What happens after my operation?
When will I go home after surgery?
Most patients can go home on the same day of surgery. You may require an overnight hospital stay in hospital if you have other significant medical problems.
Will I be able to walk on it after surgery?
For the first four weeks after surgery you are advised not to put any weight through your operated leg. Before you go home the physiotherapist will make sure you are safe to get around on crutches.
Also, in the first few weeks keep your leg elevated as much as possible to help reduce the swelling and aid wound healing. It is important that your cast remains dry and you may find using a waterproof cover helpful (www.limboproducts.com).
When will you see me after surgery?
You will be seen two weeks after surgery in the outpatient clinic. Your wound will be checked, your stitches removed and you will be transferred into a surgical boot with three wedges. Four weeks after surgery you can start putting weight through your operated leg. The surgical boot should be worn continuously for eight weeks. A wedge can be removed every two weeks, to gradually bring your foot back into a neutral position. Some patients may require serial plaster casts rather than a surgical boot.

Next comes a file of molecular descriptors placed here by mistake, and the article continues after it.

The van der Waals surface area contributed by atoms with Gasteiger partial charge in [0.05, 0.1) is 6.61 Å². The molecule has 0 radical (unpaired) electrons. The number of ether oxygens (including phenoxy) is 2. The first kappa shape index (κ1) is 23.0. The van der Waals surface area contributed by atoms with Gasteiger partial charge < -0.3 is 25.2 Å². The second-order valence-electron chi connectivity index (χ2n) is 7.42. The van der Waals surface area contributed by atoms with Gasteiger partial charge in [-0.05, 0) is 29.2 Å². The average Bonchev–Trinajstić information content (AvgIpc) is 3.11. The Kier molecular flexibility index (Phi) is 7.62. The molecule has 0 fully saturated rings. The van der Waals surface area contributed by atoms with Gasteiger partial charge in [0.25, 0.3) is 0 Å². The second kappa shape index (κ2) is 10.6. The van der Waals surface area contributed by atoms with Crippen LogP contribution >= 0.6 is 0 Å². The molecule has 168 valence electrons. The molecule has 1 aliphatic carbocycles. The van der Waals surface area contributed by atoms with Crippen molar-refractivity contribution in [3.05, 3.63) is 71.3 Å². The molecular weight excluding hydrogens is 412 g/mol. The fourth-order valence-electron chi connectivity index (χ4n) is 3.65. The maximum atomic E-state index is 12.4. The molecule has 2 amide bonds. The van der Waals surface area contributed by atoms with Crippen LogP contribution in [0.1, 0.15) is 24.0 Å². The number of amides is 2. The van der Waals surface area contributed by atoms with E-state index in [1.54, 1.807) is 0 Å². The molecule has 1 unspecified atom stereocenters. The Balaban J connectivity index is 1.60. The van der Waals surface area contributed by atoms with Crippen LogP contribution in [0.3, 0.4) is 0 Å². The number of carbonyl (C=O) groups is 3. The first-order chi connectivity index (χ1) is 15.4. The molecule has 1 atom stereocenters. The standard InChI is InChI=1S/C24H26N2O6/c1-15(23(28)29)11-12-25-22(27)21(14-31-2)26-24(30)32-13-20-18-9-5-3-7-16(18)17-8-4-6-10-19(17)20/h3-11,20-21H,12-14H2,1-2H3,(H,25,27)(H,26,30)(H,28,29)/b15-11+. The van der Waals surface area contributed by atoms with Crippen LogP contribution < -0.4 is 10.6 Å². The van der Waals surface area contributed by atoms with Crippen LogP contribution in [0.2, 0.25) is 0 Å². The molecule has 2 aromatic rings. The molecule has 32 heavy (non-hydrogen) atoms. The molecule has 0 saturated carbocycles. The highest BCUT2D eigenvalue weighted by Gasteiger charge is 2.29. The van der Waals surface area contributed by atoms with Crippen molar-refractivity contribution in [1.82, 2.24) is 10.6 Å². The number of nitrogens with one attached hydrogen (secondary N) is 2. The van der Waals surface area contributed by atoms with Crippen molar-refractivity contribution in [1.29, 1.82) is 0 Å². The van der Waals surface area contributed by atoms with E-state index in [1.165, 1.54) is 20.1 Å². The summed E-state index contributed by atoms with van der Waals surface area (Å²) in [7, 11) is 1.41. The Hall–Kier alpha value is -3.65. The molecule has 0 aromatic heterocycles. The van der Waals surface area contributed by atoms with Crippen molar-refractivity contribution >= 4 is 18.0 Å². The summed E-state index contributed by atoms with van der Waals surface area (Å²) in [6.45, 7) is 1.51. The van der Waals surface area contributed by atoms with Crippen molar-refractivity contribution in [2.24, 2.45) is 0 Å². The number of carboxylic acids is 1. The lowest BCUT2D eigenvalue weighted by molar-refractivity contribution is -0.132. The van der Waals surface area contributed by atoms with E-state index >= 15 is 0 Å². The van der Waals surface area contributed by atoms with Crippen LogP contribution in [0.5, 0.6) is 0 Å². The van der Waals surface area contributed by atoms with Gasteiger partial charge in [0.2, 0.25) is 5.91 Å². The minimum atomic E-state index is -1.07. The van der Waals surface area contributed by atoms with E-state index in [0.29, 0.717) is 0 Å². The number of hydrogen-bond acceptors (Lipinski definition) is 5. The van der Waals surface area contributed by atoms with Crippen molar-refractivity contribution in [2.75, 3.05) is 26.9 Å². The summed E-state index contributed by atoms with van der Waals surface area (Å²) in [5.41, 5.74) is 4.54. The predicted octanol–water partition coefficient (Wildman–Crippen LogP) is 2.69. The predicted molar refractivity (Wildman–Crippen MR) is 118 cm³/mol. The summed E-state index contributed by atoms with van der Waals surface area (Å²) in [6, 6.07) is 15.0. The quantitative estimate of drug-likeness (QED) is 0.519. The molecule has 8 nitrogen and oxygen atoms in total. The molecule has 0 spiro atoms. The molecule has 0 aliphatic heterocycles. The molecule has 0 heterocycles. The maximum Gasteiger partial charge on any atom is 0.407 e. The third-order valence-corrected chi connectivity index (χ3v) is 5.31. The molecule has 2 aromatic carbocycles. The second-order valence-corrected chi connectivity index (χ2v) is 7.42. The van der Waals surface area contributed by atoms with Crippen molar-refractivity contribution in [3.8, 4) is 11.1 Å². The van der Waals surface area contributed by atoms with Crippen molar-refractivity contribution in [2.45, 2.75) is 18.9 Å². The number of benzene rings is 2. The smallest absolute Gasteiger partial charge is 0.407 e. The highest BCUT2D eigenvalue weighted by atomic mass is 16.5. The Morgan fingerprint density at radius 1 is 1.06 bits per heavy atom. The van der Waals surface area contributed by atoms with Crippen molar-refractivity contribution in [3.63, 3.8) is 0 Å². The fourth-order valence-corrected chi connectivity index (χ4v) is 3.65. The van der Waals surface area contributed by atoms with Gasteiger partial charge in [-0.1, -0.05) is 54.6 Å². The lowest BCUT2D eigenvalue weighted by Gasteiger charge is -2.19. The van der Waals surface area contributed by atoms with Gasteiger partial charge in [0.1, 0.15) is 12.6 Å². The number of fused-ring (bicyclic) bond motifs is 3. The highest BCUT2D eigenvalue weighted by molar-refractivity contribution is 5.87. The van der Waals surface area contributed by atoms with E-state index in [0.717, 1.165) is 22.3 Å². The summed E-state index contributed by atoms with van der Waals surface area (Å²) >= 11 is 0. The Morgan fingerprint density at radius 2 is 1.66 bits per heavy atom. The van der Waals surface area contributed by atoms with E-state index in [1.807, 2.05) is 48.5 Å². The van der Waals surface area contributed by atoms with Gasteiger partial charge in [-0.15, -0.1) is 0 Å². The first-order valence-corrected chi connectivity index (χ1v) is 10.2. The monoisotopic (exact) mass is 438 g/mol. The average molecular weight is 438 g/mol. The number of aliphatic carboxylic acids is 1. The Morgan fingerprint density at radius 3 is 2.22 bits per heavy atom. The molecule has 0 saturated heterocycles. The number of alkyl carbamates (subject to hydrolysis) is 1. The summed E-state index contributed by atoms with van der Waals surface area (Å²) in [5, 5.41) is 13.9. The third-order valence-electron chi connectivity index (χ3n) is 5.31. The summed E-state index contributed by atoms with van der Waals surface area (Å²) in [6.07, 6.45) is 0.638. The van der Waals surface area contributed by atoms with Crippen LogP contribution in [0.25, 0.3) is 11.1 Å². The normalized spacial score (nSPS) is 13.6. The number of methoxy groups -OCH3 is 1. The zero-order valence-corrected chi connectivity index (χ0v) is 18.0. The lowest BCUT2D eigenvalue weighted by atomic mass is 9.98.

You will be seen again ten weeks following surgery to make sure everything has healed. If progress is as expected you can migrate into your own supportive footwear. You will be referred to our specialist physiotherapists who will guide your rehabilitation and monitor your progress.
When can I go back to work?
If you have a sedentary job (desk based) and are able to elevate your foot, you can return to return to work two weeks after surgery. If you have a more physically or strenuous job you may need longer off work to recover.
When can I drive?